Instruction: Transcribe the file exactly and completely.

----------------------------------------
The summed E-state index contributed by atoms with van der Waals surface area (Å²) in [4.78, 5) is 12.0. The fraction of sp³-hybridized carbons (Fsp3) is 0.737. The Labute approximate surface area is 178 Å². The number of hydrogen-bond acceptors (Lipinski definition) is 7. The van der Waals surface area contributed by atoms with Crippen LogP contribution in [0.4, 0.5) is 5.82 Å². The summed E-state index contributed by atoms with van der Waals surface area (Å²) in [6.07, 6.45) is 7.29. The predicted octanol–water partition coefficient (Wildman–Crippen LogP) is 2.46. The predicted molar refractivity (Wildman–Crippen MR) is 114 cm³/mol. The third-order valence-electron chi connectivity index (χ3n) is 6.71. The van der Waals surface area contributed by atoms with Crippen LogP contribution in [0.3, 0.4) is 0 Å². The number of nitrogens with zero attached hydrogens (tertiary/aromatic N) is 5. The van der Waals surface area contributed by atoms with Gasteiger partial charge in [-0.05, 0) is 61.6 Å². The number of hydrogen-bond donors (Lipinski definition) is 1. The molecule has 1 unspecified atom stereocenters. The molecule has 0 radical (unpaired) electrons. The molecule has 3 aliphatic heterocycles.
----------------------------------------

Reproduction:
The summed E-state index contributed by atoms with van der Waals surface area (Å²) in [4.78, 5) is 12.0. The fraction of sp³-hybridized carbons (Fsp3) is 0.737. The Labute approximate surface area is 178 Å². The number of hydrogen-bond acceptors (Lipinski definition) is 7. The van der Waals surface area contributed by atoms with Crippen LogP contribution in [0.4, 0.5) is 5.82 Å². The summed E-state index contributed by atoms with van der Waals surface area (Å²) in [6.07, 6.45) is 7.29. The predicted octanol–water partition coefficient (Wildman–Crippen LogP) is 2.46. The predicted molar refractivity (Wildman–Crippen MR) is 114 cm³/mol. The third-order valence-electron chi connectivity index (χ3n) is 6.71. The van der Waals surface area contributed by atoms with Crippen LogP contribution in [0.3, 0.4) is 0 Å². The number of nitrogens with zero attached hydrogens (tertiary/aromatic N) is 5. The van der Waals surface area contributed by atoms with Gasteiger partial charge in [-0.05, 0) is 61.6 Å². The number of hydrogen-bond donors (Lipinski definition) is 1. The molecule has 1 unspecified atom stereocenters. The molecule has 0 radical (unpaired) electrons. The molecule has 3 aliphatic heterocycles.